Volunteer interview – Daniel Nutting – China Panda Breeding Centre

Today we speak to another future Frontier volunteer, Daniel Nutting, to find out what he’s all about and exactly what he’s looking forward to on his upcoming trip to China.

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Thursday
Sep012011

Yasuní and the True Value of the Environment

Attaching a financial value to the environment has long been talked of as a potential solution to our destructive exploitation of the Earth’s natural resources. The outcome of the Yasuní situation will be an excellent indicator as to the ability of this economic approach to make a significant difference to conservation.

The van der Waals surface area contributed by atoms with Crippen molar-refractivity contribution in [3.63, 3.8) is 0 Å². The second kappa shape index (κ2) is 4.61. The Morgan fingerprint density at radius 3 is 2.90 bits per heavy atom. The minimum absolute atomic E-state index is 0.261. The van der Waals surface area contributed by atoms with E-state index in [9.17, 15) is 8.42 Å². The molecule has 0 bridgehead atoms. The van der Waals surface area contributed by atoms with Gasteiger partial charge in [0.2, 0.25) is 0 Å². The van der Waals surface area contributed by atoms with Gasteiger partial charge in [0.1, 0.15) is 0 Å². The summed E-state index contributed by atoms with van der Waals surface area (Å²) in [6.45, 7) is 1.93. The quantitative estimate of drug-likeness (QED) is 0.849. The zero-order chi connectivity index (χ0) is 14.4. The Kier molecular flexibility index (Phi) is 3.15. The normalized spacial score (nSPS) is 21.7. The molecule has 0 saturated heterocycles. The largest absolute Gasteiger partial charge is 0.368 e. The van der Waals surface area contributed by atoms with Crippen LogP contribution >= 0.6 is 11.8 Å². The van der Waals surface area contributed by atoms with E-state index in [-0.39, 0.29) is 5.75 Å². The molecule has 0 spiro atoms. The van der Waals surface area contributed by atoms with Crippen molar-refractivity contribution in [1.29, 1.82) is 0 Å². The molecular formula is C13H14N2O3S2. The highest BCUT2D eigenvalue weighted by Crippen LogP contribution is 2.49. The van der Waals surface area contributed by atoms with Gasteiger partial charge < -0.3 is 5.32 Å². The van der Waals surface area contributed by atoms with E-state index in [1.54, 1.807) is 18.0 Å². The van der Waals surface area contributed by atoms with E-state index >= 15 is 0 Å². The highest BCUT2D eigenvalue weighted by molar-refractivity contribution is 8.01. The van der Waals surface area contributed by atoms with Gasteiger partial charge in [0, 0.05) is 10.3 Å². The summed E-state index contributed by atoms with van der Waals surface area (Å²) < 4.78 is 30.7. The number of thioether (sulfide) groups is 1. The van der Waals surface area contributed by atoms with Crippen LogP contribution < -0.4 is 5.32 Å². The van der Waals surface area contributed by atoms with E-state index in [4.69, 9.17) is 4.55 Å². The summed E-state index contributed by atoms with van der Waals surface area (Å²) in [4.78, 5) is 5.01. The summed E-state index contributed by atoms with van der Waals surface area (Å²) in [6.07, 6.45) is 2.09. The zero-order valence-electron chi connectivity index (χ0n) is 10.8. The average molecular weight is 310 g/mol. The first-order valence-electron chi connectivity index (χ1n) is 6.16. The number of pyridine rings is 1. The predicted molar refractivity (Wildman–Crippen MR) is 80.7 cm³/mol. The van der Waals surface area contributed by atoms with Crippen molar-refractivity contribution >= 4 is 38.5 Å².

Image @Geoff Gallice

Many will claim that it is impossible to attach a monetary value to the natural world. But the Ecuadorian government has done just that. When an enormous oil field worth approximately $7-10bn was discovered beneath the Yasuní National Park, an area considered by many scientists to be the most bio-diverse region on the planet, the country faced a dilemma; cash in on the oil reserve and let an area of unparalleled environmental significance be destroyed, or resist the cash incentives offered by the oil companies and conserve the area.